Non-accelerating Inflation Rate of Unemployment (NAIRU)
The Non-Accelerating Inflation Rate of Unemployment, often referred to as NAIRU or NARU, is the level of unemployment at which the inflation rate remains stable. It was introduced by Lucas Papademos and Franco Modigliani in the early 1970s. The NAIRU theory requires central banks to allow or tolerate a certain level of unemployment to avoid inflation from accelerating.
When the concept was first introduced, NARU was an acronym for natural rate of unemployment. Some unemployment was considered necessary or ‘natural’. Of course, the idea that an economy should tolerate a certain amount of unemployment is quite controversial. As a consequence, economists have tended to avoid the use of ‘natural’ and have replaced it with ‘non-accelerating’.
The NAIRU explained
Taking a closer look at the term Non-accelerating rate of unemployment, we notice that the NAIRU focuses on ‘non-accelerating inflation’. Thus, it does not mean that there is no inflation at the NAIRU level of unemployment. Instead, the inflation rate is stable, for example 2% inflation per year. In such an economic environment, prices only increase gradually at this level of inflation. But what happens when unemployment is lower than this rate?
In that case, the inflation rate accelerates. This does not mean that the level of inflation rate increases just once from 2% to 3%. On the contrary, inflation that is accelerating means, the longer the economy stays at a level of unemployment below the NAIRU, the higher the inflation rate will become. Thus, inflation may initially go up from 2% to 3%. If the central bank insists on keeping unemployment too low, it may then go up to 4% etc. Thus, we do not move to a higher level of inflation, not the inflation rate itself increases.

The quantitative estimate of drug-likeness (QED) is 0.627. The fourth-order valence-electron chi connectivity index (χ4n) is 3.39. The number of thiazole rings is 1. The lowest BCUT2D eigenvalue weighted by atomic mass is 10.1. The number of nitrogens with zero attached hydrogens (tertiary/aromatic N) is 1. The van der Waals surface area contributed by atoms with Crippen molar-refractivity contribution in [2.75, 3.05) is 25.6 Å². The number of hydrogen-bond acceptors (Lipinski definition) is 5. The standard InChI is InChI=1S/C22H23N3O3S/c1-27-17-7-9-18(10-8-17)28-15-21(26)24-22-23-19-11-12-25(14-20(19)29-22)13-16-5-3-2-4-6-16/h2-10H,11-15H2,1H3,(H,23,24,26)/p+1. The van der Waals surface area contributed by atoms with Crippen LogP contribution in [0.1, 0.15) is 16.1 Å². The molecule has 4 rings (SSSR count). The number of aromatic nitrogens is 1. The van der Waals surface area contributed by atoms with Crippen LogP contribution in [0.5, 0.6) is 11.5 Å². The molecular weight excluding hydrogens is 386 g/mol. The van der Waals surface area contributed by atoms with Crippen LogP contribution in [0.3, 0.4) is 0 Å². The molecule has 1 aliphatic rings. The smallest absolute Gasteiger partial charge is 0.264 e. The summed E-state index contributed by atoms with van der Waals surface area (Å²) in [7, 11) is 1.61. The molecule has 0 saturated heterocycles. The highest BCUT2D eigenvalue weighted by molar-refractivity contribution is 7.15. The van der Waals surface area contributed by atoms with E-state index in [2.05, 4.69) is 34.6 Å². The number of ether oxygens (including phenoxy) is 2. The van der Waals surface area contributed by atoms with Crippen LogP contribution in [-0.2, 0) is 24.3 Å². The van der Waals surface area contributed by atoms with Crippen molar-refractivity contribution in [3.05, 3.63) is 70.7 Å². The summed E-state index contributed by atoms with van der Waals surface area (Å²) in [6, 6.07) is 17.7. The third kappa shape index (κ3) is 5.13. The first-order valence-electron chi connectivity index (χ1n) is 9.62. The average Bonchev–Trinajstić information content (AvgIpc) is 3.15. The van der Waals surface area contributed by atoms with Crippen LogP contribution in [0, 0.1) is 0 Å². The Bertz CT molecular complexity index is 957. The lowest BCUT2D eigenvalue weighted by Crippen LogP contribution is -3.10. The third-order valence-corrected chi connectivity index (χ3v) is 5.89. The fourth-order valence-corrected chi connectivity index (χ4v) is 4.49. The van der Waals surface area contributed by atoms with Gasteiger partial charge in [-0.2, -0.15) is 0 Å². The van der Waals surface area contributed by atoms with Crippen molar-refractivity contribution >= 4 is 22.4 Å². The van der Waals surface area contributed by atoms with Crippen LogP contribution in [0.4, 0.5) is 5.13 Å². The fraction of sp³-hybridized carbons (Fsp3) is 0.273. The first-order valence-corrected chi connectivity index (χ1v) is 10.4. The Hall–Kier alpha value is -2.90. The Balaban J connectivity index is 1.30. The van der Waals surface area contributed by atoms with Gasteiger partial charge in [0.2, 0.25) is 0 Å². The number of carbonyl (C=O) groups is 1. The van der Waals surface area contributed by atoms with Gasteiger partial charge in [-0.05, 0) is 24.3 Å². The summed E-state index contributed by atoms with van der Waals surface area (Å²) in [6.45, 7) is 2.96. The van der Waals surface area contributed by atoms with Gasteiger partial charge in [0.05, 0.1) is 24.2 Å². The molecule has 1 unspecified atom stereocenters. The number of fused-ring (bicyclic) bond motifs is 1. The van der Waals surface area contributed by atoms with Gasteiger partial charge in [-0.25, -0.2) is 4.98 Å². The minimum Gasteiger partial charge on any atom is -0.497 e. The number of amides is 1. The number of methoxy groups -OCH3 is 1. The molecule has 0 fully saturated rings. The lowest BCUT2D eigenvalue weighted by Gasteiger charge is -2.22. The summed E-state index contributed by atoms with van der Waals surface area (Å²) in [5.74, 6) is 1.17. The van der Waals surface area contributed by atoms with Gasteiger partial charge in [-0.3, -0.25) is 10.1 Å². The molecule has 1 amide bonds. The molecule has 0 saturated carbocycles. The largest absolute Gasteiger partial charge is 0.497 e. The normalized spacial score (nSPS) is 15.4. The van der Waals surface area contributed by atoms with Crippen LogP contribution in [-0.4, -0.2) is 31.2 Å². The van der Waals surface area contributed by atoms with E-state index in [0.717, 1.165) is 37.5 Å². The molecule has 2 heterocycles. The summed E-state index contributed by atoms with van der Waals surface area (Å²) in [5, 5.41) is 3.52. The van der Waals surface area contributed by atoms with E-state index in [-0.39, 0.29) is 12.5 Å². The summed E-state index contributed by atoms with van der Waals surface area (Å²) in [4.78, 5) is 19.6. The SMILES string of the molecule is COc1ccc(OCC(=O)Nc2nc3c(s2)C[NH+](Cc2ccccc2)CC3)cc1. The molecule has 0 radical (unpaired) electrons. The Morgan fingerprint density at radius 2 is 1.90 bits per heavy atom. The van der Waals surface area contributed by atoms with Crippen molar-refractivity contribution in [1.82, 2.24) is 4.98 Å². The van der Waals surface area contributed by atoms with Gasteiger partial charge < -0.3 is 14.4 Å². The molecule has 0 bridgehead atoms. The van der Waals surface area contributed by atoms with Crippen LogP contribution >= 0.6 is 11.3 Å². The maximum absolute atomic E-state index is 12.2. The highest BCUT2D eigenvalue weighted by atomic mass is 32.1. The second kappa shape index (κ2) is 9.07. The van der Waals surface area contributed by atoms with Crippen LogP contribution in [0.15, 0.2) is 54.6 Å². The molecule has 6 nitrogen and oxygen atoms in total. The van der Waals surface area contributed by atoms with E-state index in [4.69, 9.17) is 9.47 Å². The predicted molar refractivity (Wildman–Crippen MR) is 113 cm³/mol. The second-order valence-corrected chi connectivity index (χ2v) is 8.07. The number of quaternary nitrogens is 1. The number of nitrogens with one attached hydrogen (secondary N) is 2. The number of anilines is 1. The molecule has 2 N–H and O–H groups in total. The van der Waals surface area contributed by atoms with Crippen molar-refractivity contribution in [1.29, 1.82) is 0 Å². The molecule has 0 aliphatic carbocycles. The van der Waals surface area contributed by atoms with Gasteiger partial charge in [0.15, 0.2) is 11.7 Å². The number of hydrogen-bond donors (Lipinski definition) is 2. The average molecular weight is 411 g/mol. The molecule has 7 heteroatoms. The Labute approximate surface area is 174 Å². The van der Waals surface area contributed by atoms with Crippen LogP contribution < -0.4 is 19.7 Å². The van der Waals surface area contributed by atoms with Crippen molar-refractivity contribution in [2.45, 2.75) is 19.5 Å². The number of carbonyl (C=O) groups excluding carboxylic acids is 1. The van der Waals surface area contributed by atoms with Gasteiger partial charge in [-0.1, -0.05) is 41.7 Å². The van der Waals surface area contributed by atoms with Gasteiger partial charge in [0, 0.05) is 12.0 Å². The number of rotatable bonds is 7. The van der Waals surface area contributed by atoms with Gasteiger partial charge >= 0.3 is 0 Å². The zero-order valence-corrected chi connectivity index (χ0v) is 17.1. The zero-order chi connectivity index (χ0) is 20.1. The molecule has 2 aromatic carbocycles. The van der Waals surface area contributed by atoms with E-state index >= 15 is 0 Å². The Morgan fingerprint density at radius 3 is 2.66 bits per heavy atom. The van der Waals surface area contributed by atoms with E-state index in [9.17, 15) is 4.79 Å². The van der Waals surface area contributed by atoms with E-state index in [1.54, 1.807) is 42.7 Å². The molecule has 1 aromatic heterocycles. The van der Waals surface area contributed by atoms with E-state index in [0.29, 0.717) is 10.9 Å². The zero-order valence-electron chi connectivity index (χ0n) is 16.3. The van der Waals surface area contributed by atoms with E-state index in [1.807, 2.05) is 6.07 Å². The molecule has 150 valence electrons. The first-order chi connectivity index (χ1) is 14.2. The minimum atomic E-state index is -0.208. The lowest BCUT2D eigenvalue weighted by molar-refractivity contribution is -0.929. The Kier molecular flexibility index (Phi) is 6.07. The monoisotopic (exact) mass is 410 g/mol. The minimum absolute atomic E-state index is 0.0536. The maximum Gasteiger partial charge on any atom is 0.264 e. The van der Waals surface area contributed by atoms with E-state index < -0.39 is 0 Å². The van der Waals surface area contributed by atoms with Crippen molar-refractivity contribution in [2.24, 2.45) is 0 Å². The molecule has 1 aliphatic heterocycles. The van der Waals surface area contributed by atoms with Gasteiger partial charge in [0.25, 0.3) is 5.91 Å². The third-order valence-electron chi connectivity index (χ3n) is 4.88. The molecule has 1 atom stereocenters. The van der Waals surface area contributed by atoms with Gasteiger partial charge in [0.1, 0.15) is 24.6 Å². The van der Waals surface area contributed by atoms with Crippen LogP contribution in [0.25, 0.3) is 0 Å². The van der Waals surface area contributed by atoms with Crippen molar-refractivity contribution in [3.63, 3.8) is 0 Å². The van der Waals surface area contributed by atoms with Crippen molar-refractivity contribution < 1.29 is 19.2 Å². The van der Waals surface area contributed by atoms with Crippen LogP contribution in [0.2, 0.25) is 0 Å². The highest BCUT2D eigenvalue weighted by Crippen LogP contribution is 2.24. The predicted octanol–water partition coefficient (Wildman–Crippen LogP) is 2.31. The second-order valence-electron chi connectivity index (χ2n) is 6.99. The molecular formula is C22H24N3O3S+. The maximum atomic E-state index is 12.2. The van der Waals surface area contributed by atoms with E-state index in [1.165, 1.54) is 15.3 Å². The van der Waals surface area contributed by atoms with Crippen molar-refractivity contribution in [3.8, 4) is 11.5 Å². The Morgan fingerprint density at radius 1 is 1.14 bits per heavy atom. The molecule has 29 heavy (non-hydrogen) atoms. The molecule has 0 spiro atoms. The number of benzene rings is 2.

NAIRU and the Phillips curve
The concept of NAIRU was introduced around the same period that the Phillips curve was first proposed. The Phillips curve nicely fitted the NAIRU concept. In particular, the Phillips curve summarized an observed negative relationship between the inflation rate and the level of unemployment for a large set of developed economies. After its discovery, however, the relationship has considerably weakened. Nevertheless, the Phillips curve suggested a trade-off between unemployment and inflation consistent with the NAIRU.
The NAIRU has been criticised considerably. First, the Phillips curve, which provided considerable empirical support for the NAIRU concept, has proven to be quite unstable. In fact, today the trade-off between unemployment and inflation seems to be largely absent. Thus, the NAIRU may be time-varying. Second, the existence of hysteresis implies if unemployment remains high for a considerable period of time, the NAIRU may increase as well. This too suggest that the ‘natural rate’ is not a fixed number.
We discussed the non-accelerating rate of unemployment. This theory argues that there is a trade-off between inflation and unemployment. If unemployment drops below this natural rate, inflation starts to accelerate. The only way to stop this vicious circle, is to let unemployment increase again.